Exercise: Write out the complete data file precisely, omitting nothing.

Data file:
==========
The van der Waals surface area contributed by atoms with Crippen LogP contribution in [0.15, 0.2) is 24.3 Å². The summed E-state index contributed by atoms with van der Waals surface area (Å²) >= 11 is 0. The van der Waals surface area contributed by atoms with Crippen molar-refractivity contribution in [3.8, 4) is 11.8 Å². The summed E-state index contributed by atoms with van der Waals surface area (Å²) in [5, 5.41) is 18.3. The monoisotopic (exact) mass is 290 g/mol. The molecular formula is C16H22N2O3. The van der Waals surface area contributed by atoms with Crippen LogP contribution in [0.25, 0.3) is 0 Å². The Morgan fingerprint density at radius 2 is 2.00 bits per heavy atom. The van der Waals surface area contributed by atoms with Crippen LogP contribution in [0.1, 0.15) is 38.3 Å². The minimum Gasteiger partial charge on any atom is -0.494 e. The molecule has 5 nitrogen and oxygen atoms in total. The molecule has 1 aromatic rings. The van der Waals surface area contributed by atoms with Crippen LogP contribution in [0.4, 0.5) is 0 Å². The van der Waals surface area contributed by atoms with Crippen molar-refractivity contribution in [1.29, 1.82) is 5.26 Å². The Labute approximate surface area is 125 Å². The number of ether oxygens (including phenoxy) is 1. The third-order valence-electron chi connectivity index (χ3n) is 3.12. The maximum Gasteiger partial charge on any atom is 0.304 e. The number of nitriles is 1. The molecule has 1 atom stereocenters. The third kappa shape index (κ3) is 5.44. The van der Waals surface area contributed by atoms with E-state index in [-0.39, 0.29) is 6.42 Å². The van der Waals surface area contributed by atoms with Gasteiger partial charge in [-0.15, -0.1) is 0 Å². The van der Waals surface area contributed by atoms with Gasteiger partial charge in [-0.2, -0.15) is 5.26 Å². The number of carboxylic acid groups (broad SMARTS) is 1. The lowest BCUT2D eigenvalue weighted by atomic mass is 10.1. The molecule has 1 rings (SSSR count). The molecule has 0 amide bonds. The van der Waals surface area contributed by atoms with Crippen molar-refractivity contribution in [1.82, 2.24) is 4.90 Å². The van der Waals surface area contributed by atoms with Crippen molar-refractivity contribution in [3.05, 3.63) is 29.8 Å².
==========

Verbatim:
The van der Waals surface area contributed by atoms with Crippen LogP contribution in [0.15, 0.2) is 24.3 Å². The summed E-state index contributed by atoms with van der Waals surface area (Å²) >= 11 is 0. The van der Waals surface area contributed by atoms with Crippen molar-refractivity contribution in [3.8, 4) is 11.8 Å². The summed E-state index contributed by atoms with van der Waals surface area (Å²) in [5, 5.41) is 18.3. The monoisotopic (exact) mass is 290 g/mol. The molecular formula is C16H22N2O3. The van der Waals surface area contributed by atoms with Crippen LogP contribution in [0.25, 0.3) is 0 Å². The Morgan fingerprint density at radius 2 is 2.00 bits per heavy atom. The van der Waals surface area contributed by atoms with Crippen LogP contribution in [0.1, 0.15) is 38.3 Å². The minimum Gasteiger partial charge on any atom is -0.494 e. The molecule has 5 nitrogen and oxygen atoms in total. The molecule has 1 aromatic rings. The van der Waals surface area contributed by atoms with Crippen LogP contribution in [0.4, 0.5) is 0 Å². The van der Waals surface area contributed by atoms with Crippen molar-refractivity contribution in [1.29, 1.82) is 5.26 Å². The Labute approximate surface area is 125 Å². The number of ether oxygens (including phenoxy) is 1. The third-order valence-electron chi connectivity index (χ3n) is 3.12. The maximum Gasteiger partial charge on any atom is 0.304 e. The number of nitriles is 1. The molecule has 1 atom stereocenters. The third kappa shape index (κ3) is 5.44. The van der Waals surface area contributed by atoms with E-state index in [-0.39, 0.29) is 6.42 Å². The van der Waals surface area contributed by atoms with Gasteiger partial charge in [-0.15, -0.1) is 0 Å². The van der Waals surface area contributed by atoms with Gasteiger partial charge in [-0.2, -0.15) is 5.26 Å². The number of carboxylic acid groups (broad SMARTS) is 1. The lowest BCUT2D eigenvalue weighted by atomic mass is 10.1. The molecule has 1 rings (SSSR count). The molecule has 0 amide bonds. The van der Waals surface area contributed by atoms with Crippen molar-refractivity contribution in [1.82, 2.24) is 4.90 Å². The van der Waals surface area contributed by atoms with Crippen molar-refractivity contribution in [3.05, 3.63) is 29.8 Å².